"Our objective is to reach an economic resource at our first location and leverage that success to validate broader exploration across our properties."

Larry Phillips


May 30, 2022

What have been Compass Gold’s developments over the last year?

Our corporate objective this year was to narrow down our 850 km2 Sikasso property to the highest priority targets, with the ultimate goal of arriving at a commercial resource, and I am pleased to say our team has done an outstanding job. Out of the three mineralized trends stretching 7 km across our existing permits, we identified along the Tarabala structural trend three strongly mineralized zones with good intersections and good widths and grades. The Tarabala Zone is our most advanced one, over 1 km long and starting just 40-50 m deep, which is hinting at an open pit resource, the most economic type of mineralization. These results encourage us to drill deeper to 100 m or more below the mineralization to get more precise answers about the orientation of the veins and the structure of the rock at depth.

Could you share the highlights of your most recent drilling campaign?

Drilling different sections of the Tarabala trend, we found mineralized intersections more than 15-20 m wide with grades around 0.5 g/t, which are sufficient to sustain a commercial open-pit operation, given that open pit grades in this part of Mali are relatively low compared to other parts of the world. For the purpose of this year’s exploration program, we wanted to select the zone with the highest combination of grades, widths, and continuity, but in the future, multiple lower-level holes will help us fill the last piece of the puzzle, which is to establish continuity at depth.

Could you tell more about your shareholder base?

The management, board and our top 25 shareholders represent close to 70% of our shares, which makes for a sophisticated and supportive shareholder base that has backed us with every raise. Among them, we count corporate shareholders like Endeavour Mining, whose operations are adjacent to ours, but we also added new institutional components like multibillion dollar resource funds U.S. Global Investors. Their investment is another indication that we are on the right track. Having institutional and large corporate shareholders on top of our industry insiders gives us the confidence that, as long as we put the right results on the table, we will get the support we need to move to the next stage. Also, the fact that our shareholders understand well what we are doing and what the timelines should look like is a very strong advantage and it means we do not have to search for additional investors each time we raise money. As a small junior, it is difficult to be a trading vehicle for all retail investors, because our story is being measured in quarters rather than months, weeks, or days, so that daily trading volume does not translate. We execute our exploration plan over a year and then we plan for the next; to see the value developed over this time, our investors need to analyze concrete, measurable resources rather than assessing notional value.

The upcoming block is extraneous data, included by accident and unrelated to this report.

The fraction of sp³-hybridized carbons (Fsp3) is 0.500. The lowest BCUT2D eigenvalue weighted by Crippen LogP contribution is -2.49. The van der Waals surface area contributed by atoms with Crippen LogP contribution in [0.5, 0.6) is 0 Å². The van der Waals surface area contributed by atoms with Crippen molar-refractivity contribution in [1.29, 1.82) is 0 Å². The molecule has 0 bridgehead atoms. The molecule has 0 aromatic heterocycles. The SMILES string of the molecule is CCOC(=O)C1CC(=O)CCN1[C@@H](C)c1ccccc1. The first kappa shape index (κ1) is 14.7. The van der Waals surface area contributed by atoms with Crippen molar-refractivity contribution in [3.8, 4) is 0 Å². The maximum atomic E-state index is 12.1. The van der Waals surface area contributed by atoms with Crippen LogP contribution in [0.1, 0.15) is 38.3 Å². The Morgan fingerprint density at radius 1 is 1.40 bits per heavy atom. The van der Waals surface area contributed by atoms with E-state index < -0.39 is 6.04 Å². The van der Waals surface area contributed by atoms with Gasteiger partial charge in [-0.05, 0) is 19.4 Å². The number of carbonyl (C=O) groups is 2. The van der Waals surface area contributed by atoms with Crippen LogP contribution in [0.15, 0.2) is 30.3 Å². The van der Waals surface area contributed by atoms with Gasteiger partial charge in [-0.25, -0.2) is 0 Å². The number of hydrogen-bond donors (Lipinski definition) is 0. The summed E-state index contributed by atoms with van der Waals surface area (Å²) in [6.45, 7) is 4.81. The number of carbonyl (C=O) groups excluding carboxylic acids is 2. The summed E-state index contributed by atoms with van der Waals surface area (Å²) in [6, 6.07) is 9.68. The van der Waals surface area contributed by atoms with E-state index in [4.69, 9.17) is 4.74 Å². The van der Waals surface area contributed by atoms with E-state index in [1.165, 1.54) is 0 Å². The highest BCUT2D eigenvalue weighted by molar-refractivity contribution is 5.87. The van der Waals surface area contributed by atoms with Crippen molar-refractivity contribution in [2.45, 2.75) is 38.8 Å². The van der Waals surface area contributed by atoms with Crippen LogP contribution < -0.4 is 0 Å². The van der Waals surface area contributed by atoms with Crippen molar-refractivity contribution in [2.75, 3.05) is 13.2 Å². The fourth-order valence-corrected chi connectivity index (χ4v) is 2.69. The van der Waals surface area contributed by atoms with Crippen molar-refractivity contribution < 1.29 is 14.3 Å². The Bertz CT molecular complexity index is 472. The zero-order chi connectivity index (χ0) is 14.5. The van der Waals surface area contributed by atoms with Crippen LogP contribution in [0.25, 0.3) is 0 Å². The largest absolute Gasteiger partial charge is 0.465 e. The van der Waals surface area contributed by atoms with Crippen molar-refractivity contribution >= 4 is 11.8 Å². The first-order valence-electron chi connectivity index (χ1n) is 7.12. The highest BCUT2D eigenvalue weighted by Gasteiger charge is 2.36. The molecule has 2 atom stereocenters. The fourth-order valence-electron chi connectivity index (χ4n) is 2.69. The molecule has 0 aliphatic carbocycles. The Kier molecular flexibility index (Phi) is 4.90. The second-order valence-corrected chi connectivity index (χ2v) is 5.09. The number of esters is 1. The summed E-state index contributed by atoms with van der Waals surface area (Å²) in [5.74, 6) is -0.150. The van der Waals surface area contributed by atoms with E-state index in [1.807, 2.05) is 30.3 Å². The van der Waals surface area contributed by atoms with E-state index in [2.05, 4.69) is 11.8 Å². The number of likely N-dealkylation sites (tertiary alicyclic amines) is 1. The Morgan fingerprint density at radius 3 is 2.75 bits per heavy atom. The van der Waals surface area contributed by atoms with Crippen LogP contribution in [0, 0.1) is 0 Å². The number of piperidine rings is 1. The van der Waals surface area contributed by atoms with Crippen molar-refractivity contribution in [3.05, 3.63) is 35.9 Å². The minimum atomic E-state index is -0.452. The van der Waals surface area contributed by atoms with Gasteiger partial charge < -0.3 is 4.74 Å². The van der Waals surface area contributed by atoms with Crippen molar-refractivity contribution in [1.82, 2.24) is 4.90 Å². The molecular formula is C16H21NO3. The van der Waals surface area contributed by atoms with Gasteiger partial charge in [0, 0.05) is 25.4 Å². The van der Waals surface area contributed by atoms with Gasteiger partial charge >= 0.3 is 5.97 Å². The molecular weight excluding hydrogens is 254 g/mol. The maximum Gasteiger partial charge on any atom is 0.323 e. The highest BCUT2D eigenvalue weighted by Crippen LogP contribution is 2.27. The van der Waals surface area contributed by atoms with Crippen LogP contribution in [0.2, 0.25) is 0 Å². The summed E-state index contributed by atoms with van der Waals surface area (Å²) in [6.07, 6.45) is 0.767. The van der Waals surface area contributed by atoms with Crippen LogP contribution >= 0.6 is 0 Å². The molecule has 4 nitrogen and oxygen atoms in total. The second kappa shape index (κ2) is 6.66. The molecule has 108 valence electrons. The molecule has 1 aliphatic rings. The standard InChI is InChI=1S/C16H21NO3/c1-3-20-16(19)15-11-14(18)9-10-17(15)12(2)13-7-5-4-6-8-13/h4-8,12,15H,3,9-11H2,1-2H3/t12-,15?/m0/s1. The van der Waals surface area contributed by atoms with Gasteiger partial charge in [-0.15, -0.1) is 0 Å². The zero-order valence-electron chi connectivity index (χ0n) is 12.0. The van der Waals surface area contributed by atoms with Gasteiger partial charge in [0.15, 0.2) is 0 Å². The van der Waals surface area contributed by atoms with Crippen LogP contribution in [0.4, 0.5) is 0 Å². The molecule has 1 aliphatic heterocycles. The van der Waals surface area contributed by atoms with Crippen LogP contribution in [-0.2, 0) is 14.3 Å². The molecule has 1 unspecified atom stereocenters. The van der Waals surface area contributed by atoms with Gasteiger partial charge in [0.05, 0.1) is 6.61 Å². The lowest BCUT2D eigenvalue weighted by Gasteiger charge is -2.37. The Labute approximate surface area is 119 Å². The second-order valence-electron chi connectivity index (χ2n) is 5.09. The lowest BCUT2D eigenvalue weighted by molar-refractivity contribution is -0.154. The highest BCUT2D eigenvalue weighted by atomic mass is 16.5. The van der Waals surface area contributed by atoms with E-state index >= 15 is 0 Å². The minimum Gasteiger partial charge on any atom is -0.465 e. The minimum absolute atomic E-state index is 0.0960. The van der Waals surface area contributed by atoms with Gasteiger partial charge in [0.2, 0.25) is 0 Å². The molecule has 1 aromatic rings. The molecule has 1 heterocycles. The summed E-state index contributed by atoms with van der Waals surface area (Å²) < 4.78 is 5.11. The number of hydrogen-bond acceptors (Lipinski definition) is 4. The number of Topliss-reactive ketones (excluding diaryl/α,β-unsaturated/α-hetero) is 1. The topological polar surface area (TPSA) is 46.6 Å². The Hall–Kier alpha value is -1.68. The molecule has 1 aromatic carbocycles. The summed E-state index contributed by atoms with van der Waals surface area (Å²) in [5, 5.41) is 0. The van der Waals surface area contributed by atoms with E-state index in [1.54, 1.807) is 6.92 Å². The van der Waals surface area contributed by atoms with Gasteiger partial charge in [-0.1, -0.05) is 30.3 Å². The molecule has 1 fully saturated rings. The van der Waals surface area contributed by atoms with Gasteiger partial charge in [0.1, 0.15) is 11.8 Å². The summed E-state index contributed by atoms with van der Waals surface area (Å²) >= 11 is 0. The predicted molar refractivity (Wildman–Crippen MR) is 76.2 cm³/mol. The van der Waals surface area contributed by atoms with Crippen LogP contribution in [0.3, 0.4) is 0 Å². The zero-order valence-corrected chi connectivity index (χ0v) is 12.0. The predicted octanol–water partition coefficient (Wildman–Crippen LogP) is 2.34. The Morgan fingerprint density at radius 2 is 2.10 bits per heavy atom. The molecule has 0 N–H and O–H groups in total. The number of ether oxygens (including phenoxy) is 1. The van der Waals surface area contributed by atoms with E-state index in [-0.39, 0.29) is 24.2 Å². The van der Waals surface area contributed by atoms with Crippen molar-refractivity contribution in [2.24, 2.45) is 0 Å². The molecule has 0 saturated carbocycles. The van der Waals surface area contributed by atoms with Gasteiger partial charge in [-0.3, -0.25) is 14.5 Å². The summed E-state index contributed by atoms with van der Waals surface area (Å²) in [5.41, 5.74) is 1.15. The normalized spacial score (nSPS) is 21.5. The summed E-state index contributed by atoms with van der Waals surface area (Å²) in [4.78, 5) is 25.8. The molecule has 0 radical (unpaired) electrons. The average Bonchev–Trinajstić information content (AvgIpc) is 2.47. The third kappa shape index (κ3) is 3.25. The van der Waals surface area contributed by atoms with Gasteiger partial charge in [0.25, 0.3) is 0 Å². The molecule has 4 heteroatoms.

Is the turbulent security situation in Mali affecting your operations?

Our tenements are located in southern Mali, an area populated with various mining operations and with a well-developed infrastructure, as well as being far from the violent hotspots of the Sahel. Therefore, our day-to-day operations are not impacted. Like other countries in the region, Mali struggles with security challenges, and the government is working to contain the infiltration of extremist groups. Ethnic differences and economic distress, compounded by the pandemic, have been the harbingers of the recent political disruption. It is not surprising that the transition to democratic elections is a bumpy one, but I believe the people of Mali are committed to a democratic free state. In that context, mining is and has been for the past 30 years a pivotal component to the economy and society.

What would be your main objective for the next one to two years?

Fundamentally, our objective is to reach an economic resource at our first location and leverage that success to validate broader exploration across our properties. The drilling results will be “telling the tale” in terms of how to best bring value for our shareholders. We are taking into account the possibility of a JV with one of our neighbors, as well as bringing the property into production through one of the existing operations, but also potentially turning the asset into a standalone mine.


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Southeast Asia Chemical Week Report 2023

Malaysia, Thailand, Indonesia, Vietnam, and The Philippines are all competing for foreign direct investment (FDI) in the chemicals sector. The region would become more competitive to international investors if it learned to act more as one – for instance, by developing upstream-to-downstream regional value chains and by focusing on complementary differentiating points, rather than competing ones. Investments in any ASEAN nation can benefit the entire region if these are guided to an equal extent by consid- erations of differentiation and integration. This would lead to the development of a complete and self-sustaining regional ecosystem.



"With mining companies currently enjoying high prices, exceptional production performance and robust supply chains, we anticipate that the sector will continue showing resilience and growth, remaining financially sound in 2023."